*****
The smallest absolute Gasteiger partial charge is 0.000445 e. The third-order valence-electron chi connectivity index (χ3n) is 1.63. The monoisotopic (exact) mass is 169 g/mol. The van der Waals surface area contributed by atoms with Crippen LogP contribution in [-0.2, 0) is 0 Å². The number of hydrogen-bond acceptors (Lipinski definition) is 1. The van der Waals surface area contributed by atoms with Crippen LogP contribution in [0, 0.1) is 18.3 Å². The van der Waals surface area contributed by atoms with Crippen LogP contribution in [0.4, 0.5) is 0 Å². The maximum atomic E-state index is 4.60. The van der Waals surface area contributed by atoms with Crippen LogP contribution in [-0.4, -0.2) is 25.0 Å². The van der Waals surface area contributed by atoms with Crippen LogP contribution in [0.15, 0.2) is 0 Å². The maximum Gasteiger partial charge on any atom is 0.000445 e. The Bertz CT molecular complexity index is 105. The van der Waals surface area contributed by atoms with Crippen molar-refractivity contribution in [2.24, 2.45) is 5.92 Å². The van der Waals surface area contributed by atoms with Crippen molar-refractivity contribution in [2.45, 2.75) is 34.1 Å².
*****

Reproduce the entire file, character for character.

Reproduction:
The smallest absolute Gasteiger partial charge is 0.000445 e. The third-order valence-electron chi connectivity index (χ3n) is 1.63. The monoisotopic (exact) mass is 169 g/mol. The van der Waals surface area contributed by atoms with Crippen LogP contribution in [-0.2, 0) is 0 Å². The number of hydrogen-bond acceptors (Lipinski definition) is 1. The van der Waals surface area contributed by atoms with Crippen LogP contribution in [0, 0.1) is 18.3 Å². The van der Waals surface area contributed by atoms with Crippen LogP contribution in [0.4, 0.5) is 0 Å². The maximum atomic E-state index is 4.60. The van der Waals surface area contributed by atoms with Crippen LogP contribution in [-0.4, -0.2) is 25.0 Å². The van der Waals surface area contributed by atoms with Crippen LogP contribution in [0.15, 0.2) is 0 Å². The maximum Gasteiger partial charge on any atom is 0.000445 e. The Bertz CT molecular complexity index is 105. The van der Waals surface area contributed by atoms with Crippen molar-refractivity contribution in [2.24, 2.45) is 5.92 Å². The van der Waals surface area contributed by atoms with Crippen molar-refractivity contribution in [2.45, 2.75) is 34.1 Å².